Recombinant human IL‐1β was purchased from Peprotech. Histopaque 1077 (Sigma), EGM‐2 (Lonza), human fibronectin (BD Biosciences) and foetal bovine serum (FBS, Life Techonologies) were used for EPC isolation and culture. Mouse anti‐CD133 antibody (Miltenyi Biotec), rabbit polyclonal antibody against VEGFR‐2 (BD Biosciences), DiI‐acetylated low‐density lipoprotein (Biomedical Technologies) and Ulex europaeus agglutinin‐1(Sigma) were used for EPC identification. Matrigel was purchased from BD Biosciences for the Matrigel capillary formation assay. Chemical inhibitors including the phospho‐Erk1/2 inhibitor U0126 (MedChem Express) and BAY 11‐7082 (Beyotime) were included in the mechanistic study. In fibrin gel bead assay, cytodex‐3 beads were purchased from GE Healthcare, while aprotinin, type I fibrinogen and thrombin were purchased from Sigma.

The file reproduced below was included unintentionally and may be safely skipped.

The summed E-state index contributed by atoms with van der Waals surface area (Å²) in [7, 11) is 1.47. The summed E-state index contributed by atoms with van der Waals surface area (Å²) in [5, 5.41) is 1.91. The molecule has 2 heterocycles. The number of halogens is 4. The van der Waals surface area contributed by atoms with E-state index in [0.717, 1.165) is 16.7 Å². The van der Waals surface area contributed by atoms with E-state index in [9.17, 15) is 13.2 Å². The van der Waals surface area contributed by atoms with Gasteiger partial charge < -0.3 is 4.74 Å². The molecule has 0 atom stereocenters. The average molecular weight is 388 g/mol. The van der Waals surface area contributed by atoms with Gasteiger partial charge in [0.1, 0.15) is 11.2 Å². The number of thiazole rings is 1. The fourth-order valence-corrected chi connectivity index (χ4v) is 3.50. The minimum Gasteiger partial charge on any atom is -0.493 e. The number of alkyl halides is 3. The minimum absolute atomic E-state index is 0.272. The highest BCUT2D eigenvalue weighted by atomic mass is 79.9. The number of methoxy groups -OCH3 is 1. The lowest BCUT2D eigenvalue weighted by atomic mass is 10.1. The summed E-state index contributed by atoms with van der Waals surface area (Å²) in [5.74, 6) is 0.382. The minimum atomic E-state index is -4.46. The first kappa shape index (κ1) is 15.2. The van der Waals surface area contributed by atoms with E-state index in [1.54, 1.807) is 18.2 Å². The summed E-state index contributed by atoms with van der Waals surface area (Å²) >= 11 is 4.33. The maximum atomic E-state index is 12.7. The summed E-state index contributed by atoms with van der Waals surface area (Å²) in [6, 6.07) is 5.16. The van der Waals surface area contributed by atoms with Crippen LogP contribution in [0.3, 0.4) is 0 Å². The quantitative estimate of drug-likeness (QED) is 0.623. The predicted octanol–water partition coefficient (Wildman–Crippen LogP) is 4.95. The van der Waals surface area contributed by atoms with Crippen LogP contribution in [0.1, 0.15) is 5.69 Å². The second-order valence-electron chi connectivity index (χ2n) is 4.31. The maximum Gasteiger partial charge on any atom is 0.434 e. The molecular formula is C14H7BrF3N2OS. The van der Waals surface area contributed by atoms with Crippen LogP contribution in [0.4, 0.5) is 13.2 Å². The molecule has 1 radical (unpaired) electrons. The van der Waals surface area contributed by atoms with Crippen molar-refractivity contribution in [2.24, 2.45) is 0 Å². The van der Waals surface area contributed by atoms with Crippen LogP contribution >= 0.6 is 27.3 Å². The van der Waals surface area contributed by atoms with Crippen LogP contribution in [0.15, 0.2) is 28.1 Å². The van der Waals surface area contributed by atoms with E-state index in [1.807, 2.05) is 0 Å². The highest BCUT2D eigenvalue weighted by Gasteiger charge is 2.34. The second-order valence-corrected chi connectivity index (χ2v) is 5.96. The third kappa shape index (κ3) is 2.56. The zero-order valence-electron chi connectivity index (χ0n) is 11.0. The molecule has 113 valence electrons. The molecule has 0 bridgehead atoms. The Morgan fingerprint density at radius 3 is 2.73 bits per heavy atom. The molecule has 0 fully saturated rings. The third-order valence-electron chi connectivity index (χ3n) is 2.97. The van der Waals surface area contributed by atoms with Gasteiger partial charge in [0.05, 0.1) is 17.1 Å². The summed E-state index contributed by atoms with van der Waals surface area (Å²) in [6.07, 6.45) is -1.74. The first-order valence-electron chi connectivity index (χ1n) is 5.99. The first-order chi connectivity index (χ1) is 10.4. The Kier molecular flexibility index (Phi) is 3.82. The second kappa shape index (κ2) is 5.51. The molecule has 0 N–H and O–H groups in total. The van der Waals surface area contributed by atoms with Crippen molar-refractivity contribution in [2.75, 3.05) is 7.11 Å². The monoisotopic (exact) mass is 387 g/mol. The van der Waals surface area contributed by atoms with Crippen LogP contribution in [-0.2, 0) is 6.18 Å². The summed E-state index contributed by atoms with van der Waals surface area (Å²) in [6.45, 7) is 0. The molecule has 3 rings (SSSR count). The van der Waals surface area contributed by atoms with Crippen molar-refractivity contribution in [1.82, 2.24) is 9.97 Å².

CXCR7, phospho‐Erk1/2, total‐Erk1/2, NF‐κB, histone H3 and β‐actin protein expression levels were detected by Western blot assay using primary antibodies including anti‐CXCR7 (Proteintech, 1:1000), anti‐phospho‐Erk1/2(Cell Signaling Technology, 1:5000), anti‐totalErk1/2 (Cell Signaling Technology, 1:5000), anti‐NF‐κB (Cell Signaling Technology, 1:1000), anti‐histone H3 (Santa Cruz, 1:1000) and anti‐β‐actin (Santa Cruz, 1:10 000) antibodies and the secondary HRP‐conjugated antibodies including goat anti‐rabbit IgG (Santa Cruz) and donkey anti‐goat IgG (Santa Cruz). The PE‐conjugated CXCR7 monoclonal antibody (Biolegend) and its corresponding IgG isotype control (Biolegend) were used for flow cytometry.
RNA Extraction Kit (Bioteke), High‐Capacity cDNA Reverse Transcription Kit (Applied Biosystems), SYBR Green PCR Master Mix Kit (Applied Biosystems), CXCR7 and β‐actin primers synthesized by Applied Biosystems were used in quantitative real‐time PCR (qRT‐PCR).